boggling pension problem brewing with most boomers heading for retirement
insufficiently protected. The suggested cure would wreck an even greater
nightmare. The hope is that the rest of the world would become prosperous
enough to buy whatever it is we still sell. Yet, we already have a
population of 5.7 billion that doubles every forty years. Our ecological
balance is strained to the snapping point as it is, how can this dual
increase of population and consumption possibly continue?

Yet, as disturbing as our economic and ecological problems are, neither is
the primary cause of our current angst. Our real concern is not the tangible
problems themselves, but the fear that we lack the will, and the character,
to do anything about them. Our loss of faith in the future is directly
related to a loss of faith in ourselves, most particularly, our communal
selves, in our ability to make the sacrifices that the future will inevitably
require. We know what needs to be done, and that it is doable, we simply
don't believe that we will do it. Our growing disquietude comes from the
growing realization that our social cohesion is deteriorating at the very
moment it's most needed.

While different people tend to focus on different problems, they invariably
revolve around the same thing, the deterioration in the way we treat one
another. For some, it is the annoying growth of gratuitous hostility, for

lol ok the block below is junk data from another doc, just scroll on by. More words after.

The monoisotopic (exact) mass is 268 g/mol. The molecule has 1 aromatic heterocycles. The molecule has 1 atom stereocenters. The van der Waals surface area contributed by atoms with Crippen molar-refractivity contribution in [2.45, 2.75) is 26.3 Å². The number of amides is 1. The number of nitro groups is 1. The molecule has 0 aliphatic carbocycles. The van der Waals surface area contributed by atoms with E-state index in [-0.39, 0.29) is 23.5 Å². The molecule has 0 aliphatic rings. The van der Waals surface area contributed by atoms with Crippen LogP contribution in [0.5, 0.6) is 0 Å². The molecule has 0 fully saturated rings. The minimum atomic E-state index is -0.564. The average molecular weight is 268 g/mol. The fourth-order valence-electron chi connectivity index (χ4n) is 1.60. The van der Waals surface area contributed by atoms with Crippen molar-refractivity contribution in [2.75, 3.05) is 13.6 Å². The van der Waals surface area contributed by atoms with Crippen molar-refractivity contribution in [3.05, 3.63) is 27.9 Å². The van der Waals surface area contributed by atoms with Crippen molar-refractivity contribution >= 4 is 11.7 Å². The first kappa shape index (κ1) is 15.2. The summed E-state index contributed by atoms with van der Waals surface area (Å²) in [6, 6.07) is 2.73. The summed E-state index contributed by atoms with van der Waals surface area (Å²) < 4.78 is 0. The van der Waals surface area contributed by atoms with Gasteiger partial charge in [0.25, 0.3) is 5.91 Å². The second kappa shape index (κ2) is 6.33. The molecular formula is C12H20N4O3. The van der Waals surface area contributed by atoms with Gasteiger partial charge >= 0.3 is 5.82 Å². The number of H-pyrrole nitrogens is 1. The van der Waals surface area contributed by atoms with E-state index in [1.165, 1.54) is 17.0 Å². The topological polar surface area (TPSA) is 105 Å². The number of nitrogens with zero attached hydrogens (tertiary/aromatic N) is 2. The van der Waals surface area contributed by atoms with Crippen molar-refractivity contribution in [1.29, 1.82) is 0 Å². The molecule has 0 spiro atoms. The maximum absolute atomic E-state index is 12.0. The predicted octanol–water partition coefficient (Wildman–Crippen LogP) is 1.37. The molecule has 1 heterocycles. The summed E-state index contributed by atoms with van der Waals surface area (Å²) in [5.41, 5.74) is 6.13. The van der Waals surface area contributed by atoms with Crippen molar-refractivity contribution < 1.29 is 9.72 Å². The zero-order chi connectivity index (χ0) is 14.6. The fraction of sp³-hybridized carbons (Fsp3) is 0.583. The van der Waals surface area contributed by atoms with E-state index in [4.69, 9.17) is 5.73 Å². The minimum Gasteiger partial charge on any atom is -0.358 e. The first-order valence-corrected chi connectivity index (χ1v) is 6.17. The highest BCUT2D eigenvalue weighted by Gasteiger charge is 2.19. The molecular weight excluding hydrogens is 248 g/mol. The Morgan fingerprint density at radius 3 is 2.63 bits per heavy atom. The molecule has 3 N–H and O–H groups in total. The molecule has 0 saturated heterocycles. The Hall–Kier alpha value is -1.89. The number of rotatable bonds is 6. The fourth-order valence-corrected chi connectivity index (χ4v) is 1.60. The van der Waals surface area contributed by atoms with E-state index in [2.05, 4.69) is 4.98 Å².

another it is the noticeable decrease in personal honesty, for yet another it
is the loss of any sense of loyalty. Some regret the decrease in
friendliness and courtesy while others lambast the "decade of greed." Many
complain of the terror created by a high level of violent crime -- despite
the fact that we incarcerate a higher percentage of our population than any
other county on Earth -- while others notice the extraordinary number of
people who are living alone and the widespread sense that so many are
unhappy. Others wonder how the richest country in the world manages to have
so many of their people living in the streets. Nearly everyone is disturbed
by the persistence of racism and sexism. Others lament that our democratic
process has been seriously undermined by the high cost of campaigning while
the politicians reply that everyone wants to see sacrifices made, but no one
wants to make any themselves. Finally, who hasn't wondered how it came to be
that in our modern, "labor saving" age, we are so frenetically busy and short
of time?

We see ourselves changing, more and more rapidly, often in ways we detest,
yet we feel powerless to do anything about it. There is this vague sense
that we are hurtling toward a harsh and unkind destiny that we should be
trying to avoid. Yet we can't confront and overcome something that we cannot
identify, much less understand. Since it is hopelessly depressing to worry
about a problem we cannot comprehend, most people try to ignore these fears.
But the evidence is too apparent to block out entirely. Increasingly,
people are left with the feeling that something is seriously wrong and that
whatever it is, it is not getting any better. Many people are coming to
realize that the danger that stalks us today is no longer lurking out there
some place. If we keep looking for an external source, we will never find
it. We are the problem, or to put it more precisely, the way we think is the

The fundamental understanding of the counterculture was that our mentality
was no longer appropriate in the changed conditions of a modern technological
society. They were right. Martin